Central Banks Are Buying Gold at The Fastest Pace in Ten Years

The comments below are an edited and abridged synopsis of an article by Simon Black

Central banks and foreign governments hold trillions of dollars of reserves, and traditionally they do this by buying US government debt. To big institutions, banks, etc., US government debt is equivalent to cash. They use it as a form of money.

Central Banks Are Buying Gold at The Fastest Pace in Ten Year | BullionBuzz
3D rendering of a bank Vault with gold bars inside

They hold US dollars because that’s the global standard: The US dollar has been the world’s primary international reserve currency for 75 years. The $22-trillion US debt market is the biggest and most liquid market in the world.

But foreign governments are breaking with the tradition of buying Treasuries, and they (along with central banks) have been buying a lot more gold than in previous years.

Net gold purchases in Q1/2019 among foreign governments and central banks was nearly 70% greater than Q1/2018. The Chinese have been stockpiling gold faster than ever, while Chinese ownership of US Treasuries has been gradually declining. Russia, Turkey, Qatar and Colombia are also buyers of gold.

The US federal debt recently reached $22 trillion, and at least $1 trillion is added annually. The US will never again see an annual budget deficit of less than $1 trillion starting in 2021, affecting the ability of the US government to repay its obligations to foreign creditors.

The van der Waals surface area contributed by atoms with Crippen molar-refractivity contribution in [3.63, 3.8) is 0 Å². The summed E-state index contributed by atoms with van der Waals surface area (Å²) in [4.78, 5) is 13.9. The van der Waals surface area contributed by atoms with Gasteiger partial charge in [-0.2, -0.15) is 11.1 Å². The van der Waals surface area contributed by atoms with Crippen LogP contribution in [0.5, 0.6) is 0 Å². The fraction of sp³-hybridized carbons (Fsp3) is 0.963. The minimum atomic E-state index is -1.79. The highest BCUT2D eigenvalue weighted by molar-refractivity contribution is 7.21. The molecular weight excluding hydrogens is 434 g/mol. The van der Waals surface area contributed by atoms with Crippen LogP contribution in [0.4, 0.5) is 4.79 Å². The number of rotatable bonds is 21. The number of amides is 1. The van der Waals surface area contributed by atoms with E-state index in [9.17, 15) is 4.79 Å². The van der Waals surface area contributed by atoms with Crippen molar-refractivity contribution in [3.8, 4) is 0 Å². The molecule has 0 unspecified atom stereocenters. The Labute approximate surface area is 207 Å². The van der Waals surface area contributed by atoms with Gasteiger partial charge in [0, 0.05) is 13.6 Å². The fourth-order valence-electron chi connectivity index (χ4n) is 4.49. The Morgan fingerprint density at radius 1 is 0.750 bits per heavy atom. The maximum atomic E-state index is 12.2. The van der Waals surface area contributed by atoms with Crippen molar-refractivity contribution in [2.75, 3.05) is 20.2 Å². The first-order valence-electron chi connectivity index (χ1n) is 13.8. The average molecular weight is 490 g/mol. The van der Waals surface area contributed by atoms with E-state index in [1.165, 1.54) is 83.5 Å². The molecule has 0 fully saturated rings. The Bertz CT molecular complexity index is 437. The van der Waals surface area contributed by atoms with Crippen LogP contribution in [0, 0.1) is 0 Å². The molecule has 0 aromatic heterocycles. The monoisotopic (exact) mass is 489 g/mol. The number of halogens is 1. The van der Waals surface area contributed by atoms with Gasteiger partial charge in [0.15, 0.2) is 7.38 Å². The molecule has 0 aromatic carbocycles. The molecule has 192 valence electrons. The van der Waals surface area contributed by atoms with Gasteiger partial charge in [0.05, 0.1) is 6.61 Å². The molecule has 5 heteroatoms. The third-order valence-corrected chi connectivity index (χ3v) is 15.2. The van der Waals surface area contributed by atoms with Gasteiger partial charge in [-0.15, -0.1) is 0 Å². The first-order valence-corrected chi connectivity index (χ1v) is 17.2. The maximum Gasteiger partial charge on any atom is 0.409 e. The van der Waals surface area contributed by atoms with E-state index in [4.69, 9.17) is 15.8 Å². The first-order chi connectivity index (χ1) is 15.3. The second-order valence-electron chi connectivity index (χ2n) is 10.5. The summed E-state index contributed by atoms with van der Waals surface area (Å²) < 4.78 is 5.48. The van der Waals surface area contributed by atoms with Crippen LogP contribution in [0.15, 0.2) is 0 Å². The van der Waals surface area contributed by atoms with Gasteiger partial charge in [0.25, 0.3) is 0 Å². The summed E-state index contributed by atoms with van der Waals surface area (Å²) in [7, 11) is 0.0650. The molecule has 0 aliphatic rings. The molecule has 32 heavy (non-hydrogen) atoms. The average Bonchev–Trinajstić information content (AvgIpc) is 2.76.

Then there are escalating US trade wars, and it’s easy to see why so many foreign governments and central banks are diversifying out of the dollar and into gold.

Gold, on the other hand, has been a constant of wealth preservation for nearly all of history. Gold is scarce, portable, and it can stand the test of time without corroding. It’s a form of wealth with no counterparty risk, and one that has global demand.

Nearly every asset is at an all-time high. Meanwhile, gold is nearly 50% below its record price. Given what’s happening with central banks, foreign governments, and US debt, it’s clear that demand is rising.

Simultaneously, the supply of gold is under pressure. Large mines have been closing, and large producers haven’t invested in new discoveries, so there is potential for rising gold prices in the future.

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